How to Buy a Property with Tenants
Investing in rental property means taking on the responsibility for everything that comes with it – the overhanging tree, the council bills, and of course, the existing tenants, if there are any.
The seller’s agent will notify prospective buyers if the property is on lease and what terms are included, such as rental amount, expiry date, and other special conditions. All the property details will be outlined in the vendor statement so buyers are aware before they agree to a sale.
Below are some of the most frequently asked questions about buying a house with tenants.
What are the pros and cons of buying a house with tenants?
Buying a property with existing tenants can be advantageous – assuming that they are responsible tenants who pay their rent on time and take good care of the property. With renters already in place, the property will continue to generate revenue even after a transfer of ownership.
One important consideration when dealing with existing tenants is the market value of the lease. The former owner may have leased the property at a lower price, and you need to increase it to be profitable. You have to check if there have been any recent increases in rent and provide adequate notice to the tenants.
Of course, bad tenants will always be a potential issue. For example, if you buy a property with tenants, you will have to deal with renters who have outstanding bills or are careless with the property.
Likely, if you are looking to buy property for a different purpose, having tenants may also be an inconvenience.
Are buyers required to recognise an existing lease?
As a new property owner, you must honour any existing lease, whether fixed or periodic. However, if the tenant wishes to end the lease early, you can negotiate the vacant possession of the property.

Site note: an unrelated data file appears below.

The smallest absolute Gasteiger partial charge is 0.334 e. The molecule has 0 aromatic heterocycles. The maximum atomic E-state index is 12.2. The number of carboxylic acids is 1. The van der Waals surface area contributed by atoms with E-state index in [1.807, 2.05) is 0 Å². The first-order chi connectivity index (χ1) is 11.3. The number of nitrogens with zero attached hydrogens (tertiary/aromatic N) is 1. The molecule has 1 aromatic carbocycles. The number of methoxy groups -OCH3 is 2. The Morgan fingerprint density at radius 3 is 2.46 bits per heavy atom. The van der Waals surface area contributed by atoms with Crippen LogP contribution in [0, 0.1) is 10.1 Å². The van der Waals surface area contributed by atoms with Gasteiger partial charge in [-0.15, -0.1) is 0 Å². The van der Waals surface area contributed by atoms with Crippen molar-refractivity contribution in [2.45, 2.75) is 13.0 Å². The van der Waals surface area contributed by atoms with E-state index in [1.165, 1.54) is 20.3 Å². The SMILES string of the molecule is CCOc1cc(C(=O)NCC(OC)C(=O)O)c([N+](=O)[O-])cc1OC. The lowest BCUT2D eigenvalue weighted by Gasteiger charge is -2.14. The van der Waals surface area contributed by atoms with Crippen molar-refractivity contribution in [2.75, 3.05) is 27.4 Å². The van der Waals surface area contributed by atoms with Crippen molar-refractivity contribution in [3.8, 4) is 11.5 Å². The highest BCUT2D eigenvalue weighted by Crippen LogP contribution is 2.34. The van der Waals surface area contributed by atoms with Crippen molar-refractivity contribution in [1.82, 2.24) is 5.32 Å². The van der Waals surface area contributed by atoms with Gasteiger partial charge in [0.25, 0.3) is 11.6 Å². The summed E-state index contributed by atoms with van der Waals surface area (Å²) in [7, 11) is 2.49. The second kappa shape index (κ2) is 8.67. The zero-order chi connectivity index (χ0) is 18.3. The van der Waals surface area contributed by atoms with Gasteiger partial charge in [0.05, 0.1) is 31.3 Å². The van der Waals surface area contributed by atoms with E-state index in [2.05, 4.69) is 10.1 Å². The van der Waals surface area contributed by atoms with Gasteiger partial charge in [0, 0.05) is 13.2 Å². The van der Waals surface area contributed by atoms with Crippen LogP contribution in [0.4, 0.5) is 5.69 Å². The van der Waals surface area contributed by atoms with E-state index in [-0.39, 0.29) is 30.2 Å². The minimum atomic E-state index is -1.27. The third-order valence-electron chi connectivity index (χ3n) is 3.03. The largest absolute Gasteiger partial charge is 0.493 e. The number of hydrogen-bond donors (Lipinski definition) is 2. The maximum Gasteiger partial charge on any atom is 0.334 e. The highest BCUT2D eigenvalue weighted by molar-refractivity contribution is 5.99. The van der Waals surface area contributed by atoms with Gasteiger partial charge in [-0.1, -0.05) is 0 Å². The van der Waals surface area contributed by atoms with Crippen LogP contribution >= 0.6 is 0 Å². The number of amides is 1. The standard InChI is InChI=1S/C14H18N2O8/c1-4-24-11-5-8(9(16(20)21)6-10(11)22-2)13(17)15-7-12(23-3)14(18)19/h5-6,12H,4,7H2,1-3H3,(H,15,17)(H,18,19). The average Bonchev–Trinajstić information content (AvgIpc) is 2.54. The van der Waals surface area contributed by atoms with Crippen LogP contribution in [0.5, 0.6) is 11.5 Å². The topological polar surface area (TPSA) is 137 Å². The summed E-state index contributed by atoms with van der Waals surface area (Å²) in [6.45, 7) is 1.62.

Are there any extra charges when buying a house with tenants?
There are no extra costs when buying a home with tenants, but there might be property management fees to consider. Here you can potentially save some money by not having to advertise to lease the property.
What should a buyer look for before making a commitment?
If the property you are eyeing has existing tenants, talk to the seller’s agent and ask about the tenant history. You can also speak with the property manager to gain a better understanding of the current tenants.
If you are buying as an investor, do some research about vacancy rates in the area, demographics of the neighbourhood, and the median rental value.
You also want pertinent information about the existing lease – whether the tenant plans to renew the lease or terminate it when it expires. This will bring stability to both the buyer and the tenants.
Will the new property owner take over the tenant’s bond?
The property manager submits the tenant’s bond to the relevant rental tenancy authority in your state or territory. Once you take over a tenancy, the bond will stay in place, but the relevant authority will amend ownership information.
What are the duties of a landlord after buying a house with tenants?
Once the sale is completed, the new landlord could hire a professional property manager to ensure that the transfer of ownership results in minimal disruption to the tenant.
If you wish to manage the property by yourself, you will need to talk to the current property manager. Ask for all relevant documents such as lease agreements, routine building inspections, tenant ledger, and keys to the property.
Talk to the tenants and ask for their contact details. Provide updates of any ongoing maintenance or if you have plans to renovate or expand.
It might also be a good idea to take out insurance to protect yourself, whether you prefer to self-manage or hire a property manager.
Can the new property owner hire a different property manager?
You are not required to employ the current property manager. While this can be beneficial for consistency purposes, you are free to hire your preferred manager if you wish to do so.
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